Women directors snubbed in 2018 Oscar nominations


It’s no secret that the film industry is a field in which it is much harder for women to succeed than men. The recent announcement of the 2019 Oscar nominations speaks to this statement.

Specifically, no women were nominated this year for best director. This year’s nominees include, Spike Lee, Pawel Pawlikowski, Yorgos Lanthimos, Adam McKay, and Alfonso Cuaron. This is Spike Lee’s first nomination in the category, and he no doubt deserves it, as I’m sure the rest of these directors deserve recognition.  However, this category seemed to completely ignore valid options such as Mimi Leder for “On the Basis of Sex,” and Josie Rourke for “Mary Queen of Scots,” among others as well. It is unfair for these women to go unrecognized for their exceptional work. People might argue that this happened because those men are simply the ones who deserve the nomination based on their work. However, this might not be the case.

In the last 91 years, only five women have been nominated for best director, which shows the clear disadvantage female directors are at in this industry. These five nominations include Lina Wertmuller for “Seven Beauties” in 1975, Jane Campion for “The Piano” in 1994, Sofia Coppola for “Lost in Translation” in 2003, Kathryn Bigelow for “The Hurt Locker” in 2009, and Greta Gerwig for “Lady Bird” in 2017. In those 91 years, far more women should have been acknowledged for their work. Out of these five directors, the only woman to ever win best director was Kathryn Bigelow in 2009.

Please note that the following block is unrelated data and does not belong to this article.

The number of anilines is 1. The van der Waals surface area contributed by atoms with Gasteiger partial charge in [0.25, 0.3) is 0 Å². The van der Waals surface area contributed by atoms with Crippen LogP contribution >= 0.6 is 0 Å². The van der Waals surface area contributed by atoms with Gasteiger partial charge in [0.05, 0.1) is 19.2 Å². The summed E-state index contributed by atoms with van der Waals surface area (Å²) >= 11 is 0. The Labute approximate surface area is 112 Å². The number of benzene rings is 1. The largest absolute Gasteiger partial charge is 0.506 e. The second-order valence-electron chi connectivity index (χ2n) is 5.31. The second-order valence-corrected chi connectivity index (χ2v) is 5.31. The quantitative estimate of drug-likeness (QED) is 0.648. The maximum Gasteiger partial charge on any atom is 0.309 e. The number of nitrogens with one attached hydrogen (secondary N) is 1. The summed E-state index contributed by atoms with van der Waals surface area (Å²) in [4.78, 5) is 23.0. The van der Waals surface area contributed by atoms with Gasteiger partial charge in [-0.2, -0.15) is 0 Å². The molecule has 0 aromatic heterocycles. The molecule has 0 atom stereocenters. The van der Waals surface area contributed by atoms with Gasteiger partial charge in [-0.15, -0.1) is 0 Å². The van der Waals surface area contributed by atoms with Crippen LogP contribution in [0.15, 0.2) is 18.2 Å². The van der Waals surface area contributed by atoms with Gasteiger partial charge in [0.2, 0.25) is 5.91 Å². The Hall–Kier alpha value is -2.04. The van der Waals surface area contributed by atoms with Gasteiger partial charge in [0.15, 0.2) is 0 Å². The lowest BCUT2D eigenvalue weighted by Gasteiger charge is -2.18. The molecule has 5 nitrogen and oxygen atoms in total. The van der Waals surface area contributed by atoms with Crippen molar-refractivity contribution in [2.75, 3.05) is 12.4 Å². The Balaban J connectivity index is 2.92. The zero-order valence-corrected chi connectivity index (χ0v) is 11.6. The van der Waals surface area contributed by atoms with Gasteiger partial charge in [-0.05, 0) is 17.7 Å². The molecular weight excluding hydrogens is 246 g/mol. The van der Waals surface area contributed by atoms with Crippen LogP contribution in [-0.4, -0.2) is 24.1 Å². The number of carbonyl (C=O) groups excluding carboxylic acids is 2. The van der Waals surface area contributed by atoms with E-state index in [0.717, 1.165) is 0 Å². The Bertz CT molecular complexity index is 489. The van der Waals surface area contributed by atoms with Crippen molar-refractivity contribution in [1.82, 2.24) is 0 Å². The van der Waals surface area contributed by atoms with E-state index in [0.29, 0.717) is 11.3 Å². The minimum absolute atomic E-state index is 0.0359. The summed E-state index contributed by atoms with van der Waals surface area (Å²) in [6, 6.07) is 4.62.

Another qualified director for the category was Marielle Heller for “Can You Ever Forgive Me?” Her lack of a nomination is particularly surprising because Melissa McCarthy was nominated for best actress, alongside co-star Richard E. Grant who was nominated for best supporting actor in “Can You Ever Forgive me?” Both Nicole Holofcener and Jeff Whitty were nominated as the film’s screenwriters. Seems like the director should earn her recognition too, right?

In a Vanity Fair article, it was pointed out the fact that these female directors that have gone unrecognized aren’t being snubbed by awards because they aren’t amazing films, but rather because they didn’t have enough money to “launch a campaign.” In order to get a nomination as a woman you must stay charming and humble and do a lot of work to promote the film. This is upsetting considering one of this year’s nominees, Pawel Pawlikowski didn’t seem to put much effort into campaigning for his film, “Cold War.”

Vanity Fair also shed light on the fact that Greta Gerwig, the last woman to be nominated in the category earned her recognition because a lot of money was poured into her campaign trail  to ensure that people acknowledged her work for “Lady Bird”. In the list of top 100 films of 2018, only four woman directors had their movies make the list. Only four percent of those directors were women. Although the issue of gender inequality in the film industry seems to be recognized more and more, the problem is clearly still there.

Although the lack of female acknowledgement and respect in the film industry can be disheartening, if we continue the conversation, I believe this inequality will change.